So what differentiates a portrait of a person from a picture of an object? Essentially nothing. A photographer's purpose is revelation. In the street or in the corporate suite the imperative is to take surfaces into the interior so that the viewer comes to understand something about what has been presented. This could be an aspect of personality or the structure of a design. In short, one can say no more than one can see. Early in my career, I used to fantasize that I could be a Beethoven of photography. The idea contradicts the central principle of the medium. What distinguishes photography from the other arts is time. Unlike music, which takes a single idea and expands it, photography interrupts the continuum and digests it into an exquisite moment where understanding, composition and action intersect. All this is expressed succinctly in poet e.e. cummings's introduction to his volume "Is Five": "I am abnormally fond of that precision which creates movement." In my eyes, photography also adheres to Francis Bacon's maxim, "The contemplation of things as they are without error, without confusion, without substitution or imposture is in itself a nobler thing than a whole harvest of inventions." That is why I love both nature and the street and quest for the image that sits on the cusp of the real and surreal. For the most part, I do not manipulate the images in the digital "darkroom" any more than I would have were I using techniques of the old "wet" darkrooms. Mostly, I adjust luminosity. My background is print journalism. I edited photography and foreign and national news for the Chicago Tribune and Chicago Sun-Times for many years before deciding to rededicate myself to my passion. It has been, as the great Edward Steichen once said about the photographic act, "Incredibly easy and impossibly difficult." Nevertheless, the results have been good, and I have won national, international and art fair awards since my return to photography in 2006. My images are in collections all over the U.S. and in Germany, Poland, Denmark and Venezuela. I hold a bachelor's in English from Northwestern University, Evanston, Ill., and have studied photography in too many workshops to enumerate. I live in Chicago.
Quentin Shih
China
1975
QUENTIN SHIH (a.k.a. SHI XIAOFAN), born in Tianjin, China in 1975, lives and works as a camera artist, film maker between New York and Beijing.A self-taught photographer, he began to shoot photos in college for local underground musicians and artists. After graduation, he came to Beijing to develop his career as a professional photographer/artist. From 2000 to 2002, he participated in exhibitions in China and America with his fine art photographic works and his works have been collected by American museums, such as the Danforth Museum of Art and the Worcester Art Museum. During the last few years, he has been producing work for top commercial clients and international publications such as Adidas, Microsoft, Sony, Siemens, Vogue, Harper's Bazaar and Esquire. His advertising campaigns work have won numerous prestigious international advertising and photography awards. In 2007, Quentin was named 'Photographer of the Year' by Esquire Magazine (China). In the following years, he joined lots group exhibitions and solo exhibitions in China, Europe, Southeast Asia and United States. As one of the leading Chinese photographers, Quentin Shih is well recognized for his individual artistic style which utilizes vast sets and dramatic lighting to engage in emotional narratives. Now, he is returning to his roots in fine art photography and challenging its techniques and concepts into his commercial and fashion photography in order to achieve a unique symbiosis. At the same time, he is also working on his film projects, A Parisian Movie (2011) was his first short movie shot in Paris, France.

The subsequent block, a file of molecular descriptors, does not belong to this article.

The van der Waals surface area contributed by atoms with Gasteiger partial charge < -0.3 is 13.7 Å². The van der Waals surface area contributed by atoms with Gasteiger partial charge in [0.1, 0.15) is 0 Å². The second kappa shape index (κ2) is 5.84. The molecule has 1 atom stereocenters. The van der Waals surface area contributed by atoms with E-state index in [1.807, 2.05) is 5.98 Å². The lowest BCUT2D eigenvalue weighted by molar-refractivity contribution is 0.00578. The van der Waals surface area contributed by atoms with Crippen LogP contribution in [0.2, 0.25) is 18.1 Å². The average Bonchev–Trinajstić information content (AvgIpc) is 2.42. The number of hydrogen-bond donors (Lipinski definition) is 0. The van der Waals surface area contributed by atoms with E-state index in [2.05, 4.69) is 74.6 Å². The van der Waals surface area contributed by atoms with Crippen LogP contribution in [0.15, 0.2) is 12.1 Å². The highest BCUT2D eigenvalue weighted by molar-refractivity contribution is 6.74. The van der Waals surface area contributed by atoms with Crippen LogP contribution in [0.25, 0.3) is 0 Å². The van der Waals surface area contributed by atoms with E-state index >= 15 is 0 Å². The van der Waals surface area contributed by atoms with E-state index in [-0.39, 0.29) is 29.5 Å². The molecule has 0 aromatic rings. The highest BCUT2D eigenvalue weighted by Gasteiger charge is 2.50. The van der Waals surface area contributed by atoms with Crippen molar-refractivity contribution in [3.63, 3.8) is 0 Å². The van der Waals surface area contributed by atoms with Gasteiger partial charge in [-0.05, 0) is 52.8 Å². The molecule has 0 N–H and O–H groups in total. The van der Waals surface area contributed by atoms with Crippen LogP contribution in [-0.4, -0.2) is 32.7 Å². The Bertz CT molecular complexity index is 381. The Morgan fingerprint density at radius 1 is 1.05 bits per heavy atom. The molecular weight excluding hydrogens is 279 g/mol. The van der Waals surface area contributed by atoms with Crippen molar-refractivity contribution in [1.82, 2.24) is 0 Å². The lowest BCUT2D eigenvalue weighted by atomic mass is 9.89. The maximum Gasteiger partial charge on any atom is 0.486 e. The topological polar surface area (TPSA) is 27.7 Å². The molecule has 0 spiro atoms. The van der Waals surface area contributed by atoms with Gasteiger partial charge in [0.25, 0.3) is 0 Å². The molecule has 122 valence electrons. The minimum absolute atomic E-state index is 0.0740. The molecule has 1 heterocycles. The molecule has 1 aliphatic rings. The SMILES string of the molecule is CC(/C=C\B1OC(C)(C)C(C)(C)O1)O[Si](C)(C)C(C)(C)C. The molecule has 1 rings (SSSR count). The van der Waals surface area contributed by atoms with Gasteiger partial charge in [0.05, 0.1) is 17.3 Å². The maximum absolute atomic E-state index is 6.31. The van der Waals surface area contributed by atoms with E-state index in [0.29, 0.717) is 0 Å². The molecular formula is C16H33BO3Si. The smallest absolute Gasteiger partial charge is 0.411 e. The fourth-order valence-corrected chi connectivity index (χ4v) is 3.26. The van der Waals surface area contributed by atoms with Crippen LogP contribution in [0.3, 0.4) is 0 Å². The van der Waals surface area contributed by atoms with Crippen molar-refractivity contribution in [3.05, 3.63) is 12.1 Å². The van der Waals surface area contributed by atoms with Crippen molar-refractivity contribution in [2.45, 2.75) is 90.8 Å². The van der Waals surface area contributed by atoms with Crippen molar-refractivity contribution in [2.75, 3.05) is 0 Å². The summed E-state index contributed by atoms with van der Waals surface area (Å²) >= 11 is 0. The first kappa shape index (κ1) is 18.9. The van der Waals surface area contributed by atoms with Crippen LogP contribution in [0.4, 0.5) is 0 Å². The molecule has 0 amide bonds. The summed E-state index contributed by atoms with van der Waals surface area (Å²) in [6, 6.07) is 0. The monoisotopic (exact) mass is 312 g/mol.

Sabine Weiss
Switzerland
1924
Sabine Weiss was born in Switzerland in 1924. In 1942, she wonders what she will do with her life, and decides that she should become a photographer because it is what she loves to do. She is the daughter of a mother who showed her art galleries and Roman churches at a very young age, and of a researcher chemist father who loved to see her print her little photos with the resources available at the time. From 1942 until 1945 she was an apprentice at Boissonnas in Geneva, house of a dynasty of photographers that celebrated its 80th birthday. In 1945 Sabine Weiss moved to a studio in Geneva, but in 1946 she decided to leave the city of her childhood to live in Paris. She knew there was no turning back. She asked Willy Maywald to become her assistant. In 1949, she met the painter Hugh Weiss and realized right away that she would spend her life with him. Sabine Weiss left Maywald, where she mastered her craft and started a long career, experimenting fashion, photojournalism, advertising and everything else she was asked to do. During her free time, she liked to immortalize the depths of man in all simplicity. Her photographs moved Edward Steichen when preparing his major exhibition "The Family of Man" therefore he decided to present three of her images. In recent years, Sabine Weiss has dedicated her time to exhibitions that showcase the humanist side of her work because it meant a lot to her. Key dates 1924 July 23rd Birth at Gingolph in Switzerland, Naturalized French in 1995. 1942-45 Apprentice at Boissonas in Geneva 1945 Swiss diploma of photography 1946 Settles permanently in Paris 1946-50 Assistant of Willy Maywald 1950 Weds the American artist Hugh Weiss 1951 Works for several advertising agencies 1952-61 Contract with Vogue Magazine (Fashion and Assignments) 1952 Enters the Agency Rapho 1952 Free-lance for major magazines in the USA and in Europe like Paris Match, Life, Time, Newsweek, Town And Country, Fortune, Holiday, European Travel And Life, Esquire... covering countries in Europe, Africa, North America and Asia. Most recent exhibitions: 2014 Vannes, Festival de la Photo de Mer "Portugal, 1954" 2014 Zürich, Photobastei, Rétrospective 2014 Genève, Galerie Patrick Cramer, Portraits d’artistes (Giacometti et Miro) 2014 Salon de la Photo, Paris, Porte de Versailles, rétrospective « Chère Sabine » (Tribute to the photographer's 90th birthday) Decorations 1987 Chevalier des Arts et des Lettres (Knight of Arts and Letters) 1999 Officier des Arts et des Lettres (Officer of the Ordre des Arts et des Lettres) 2010 Ordre national du Mérite (French National Order of Merit) Discover Sabine Weiss' Interview